They appealed to people to help defend life and liberty and the majesty of the law. These organizers, who were working across the Republican and Democratic lines, also raised controversial issues too, condemning the WCTU (Women’s Christian Temperance Union) who were engaged in endless prayers to bring about the demise of alcohol.
By Matt Doran
In 1863, Massachusetts Governor John A. Andrew, with authorization from President Abraham Lincoln, organized the 54th and 55th Volunteer Infantry, the first African-American regiments in the American Civil War. Frederick Douglass, a leading African-American abolitionist, immediately became an active recruiter for the Union Army. Douglass published this notice in his newspaper, published in Rochester, New York:
Men of Color, To Arms
Douglass’s two sons, Charles and Lewis were the first two in the State of New York to enlist in the 54th Massachusetts regiment. Many African-Americans from Ohio were also recruited to the 54th, until the formation of the Ohio Volunteer Infantry in the summer of 1863.
Later renamed the 5th United States Colored Infantry Regiment, Ohio’s African-American regiment was organized at Camp Delaware on the east side of the Olentangy River from August to November of 1863. Captain Lewis McCoy, at the direction of Ohio Governor David Tod, organized the regiment.
The 5th Regiment moved to Norfolk, Virginia in November of 1863. The regiment saw action in Virginia as part of the Richmond–Petersburg Campaign and in North Carolina, where it participated in the attacks on Fort Fisher and Wilmington and the Carolinas Campaign.
By the time the regiment was mustered out in 1865, they had lost six officers and 243 enlisted men. Sergeants Beatty, Holland, Pimm, and Brunson were awarded medals for gallantry in action by Congress and by General Benjamin F. Butler.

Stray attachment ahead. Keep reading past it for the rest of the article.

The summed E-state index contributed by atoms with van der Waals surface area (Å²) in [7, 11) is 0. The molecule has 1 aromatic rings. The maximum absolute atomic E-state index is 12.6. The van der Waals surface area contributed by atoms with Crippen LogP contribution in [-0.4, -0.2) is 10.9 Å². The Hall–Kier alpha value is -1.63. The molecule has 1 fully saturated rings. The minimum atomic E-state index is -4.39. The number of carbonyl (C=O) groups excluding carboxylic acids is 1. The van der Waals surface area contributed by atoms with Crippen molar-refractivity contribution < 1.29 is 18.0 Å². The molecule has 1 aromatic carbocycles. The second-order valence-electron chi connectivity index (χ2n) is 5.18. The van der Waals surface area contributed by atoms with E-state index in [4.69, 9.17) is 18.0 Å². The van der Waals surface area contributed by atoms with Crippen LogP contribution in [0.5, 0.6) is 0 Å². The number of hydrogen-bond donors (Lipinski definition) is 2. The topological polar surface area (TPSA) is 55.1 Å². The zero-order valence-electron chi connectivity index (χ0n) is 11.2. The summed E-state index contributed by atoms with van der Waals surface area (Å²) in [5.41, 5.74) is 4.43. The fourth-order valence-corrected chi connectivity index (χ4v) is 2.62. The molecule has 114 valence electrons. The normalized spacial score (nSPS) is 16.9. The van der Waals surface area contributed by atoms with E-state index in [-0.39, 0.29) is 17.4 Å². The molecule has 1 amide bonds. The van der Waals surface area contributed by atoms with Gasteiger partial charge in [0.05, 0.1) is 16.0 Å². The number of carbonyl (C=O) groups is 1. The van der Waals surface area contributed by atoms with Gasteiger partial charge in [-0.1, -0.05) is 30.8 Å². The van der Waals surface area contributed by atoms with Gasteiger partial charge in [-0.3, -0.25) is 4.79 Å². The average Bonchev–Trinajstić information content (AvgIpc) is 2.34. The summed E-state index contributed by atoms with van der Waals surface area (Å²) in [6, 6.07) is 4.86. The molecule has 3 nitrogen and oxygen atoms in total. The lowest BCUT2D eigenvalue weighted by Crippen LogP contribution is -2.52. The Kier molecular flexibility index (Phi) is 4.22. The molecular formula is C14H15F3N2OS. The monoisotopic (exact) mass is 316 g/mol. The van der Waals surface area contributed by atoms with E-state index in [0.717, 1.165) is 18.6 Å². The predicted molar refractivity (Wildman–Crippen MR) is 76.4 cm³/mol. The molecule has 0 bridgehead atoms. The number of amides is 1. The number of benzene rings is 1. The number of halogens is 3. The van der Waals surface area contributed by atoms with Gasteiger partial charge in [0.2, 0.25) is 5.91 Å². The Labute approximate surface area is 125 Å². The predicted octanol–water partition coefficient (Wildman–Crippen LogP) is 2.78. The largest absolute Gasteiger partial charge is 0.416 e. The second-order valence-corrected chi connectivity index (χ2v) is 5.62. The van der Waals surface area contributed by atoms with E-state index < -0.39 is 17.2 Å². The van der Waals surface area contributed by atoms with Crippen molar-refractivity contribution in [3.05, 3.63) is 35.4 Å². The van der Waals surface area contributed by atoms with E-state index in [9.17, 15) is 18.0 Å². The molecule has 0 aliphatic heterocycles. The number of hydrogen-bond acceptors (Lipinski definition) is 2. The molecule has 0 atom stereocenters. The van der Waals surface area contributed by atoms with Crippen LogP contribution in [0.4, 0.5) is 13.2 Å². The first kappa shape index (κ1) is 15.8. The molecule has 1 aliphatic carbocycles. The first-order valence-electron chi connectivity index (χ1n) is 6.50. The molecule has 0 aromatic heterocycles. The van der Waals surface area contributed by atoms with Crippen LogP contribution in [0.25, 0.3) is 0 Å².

By Doreen Uhas Sauer
In 1952 an interview with Mrs. Nassie Lewis, 378 North Garfield Avenue, Columbus, Ohio, revealed a remarkable woman with a long memory. At 110 years of age, Mrs. Lewis remembered growing up in Virginia and the Civil War.
“I worked hard all day, and I danced all night, and slept on top a fence by the side of the road,” she said with a sense of humor.
She said her birth records are in Tazwell, Virginia, near where she lived all of her life until she moved three weeks before to be with her remaining son, Ballard Lewis, who was 72 years old.
She continued her story,
I was born sometime in September in 1832. My mother was owned by John Hedrick who lived in a log house and had 12 slaves, but my father belong to a man named Gillespie. I remember the war (Civil War) very well. We used to go to a big meadow and watch the soldiers drill. I remember when the Yankees came to take over the old salt works. There was a lot of shooting. We laid on top of a hill and watched them fight. When the war was over, we stayed on the place and pretty soon the home broke up. They gave us a little shanty, on the side of the hill, and some dishes and a cow. We raised cows and pigs and everything like that. I was married by a white preacher named Kelly more than 73 years ago. I lived five miles from Taxwell all my life and I’ve worked hard too. I planted corn. I mowed the meadows. I grew flax, and I did my own weaving. I picked cotton and fruit, but I couldn’t ever hand a cradle…it was too big for me.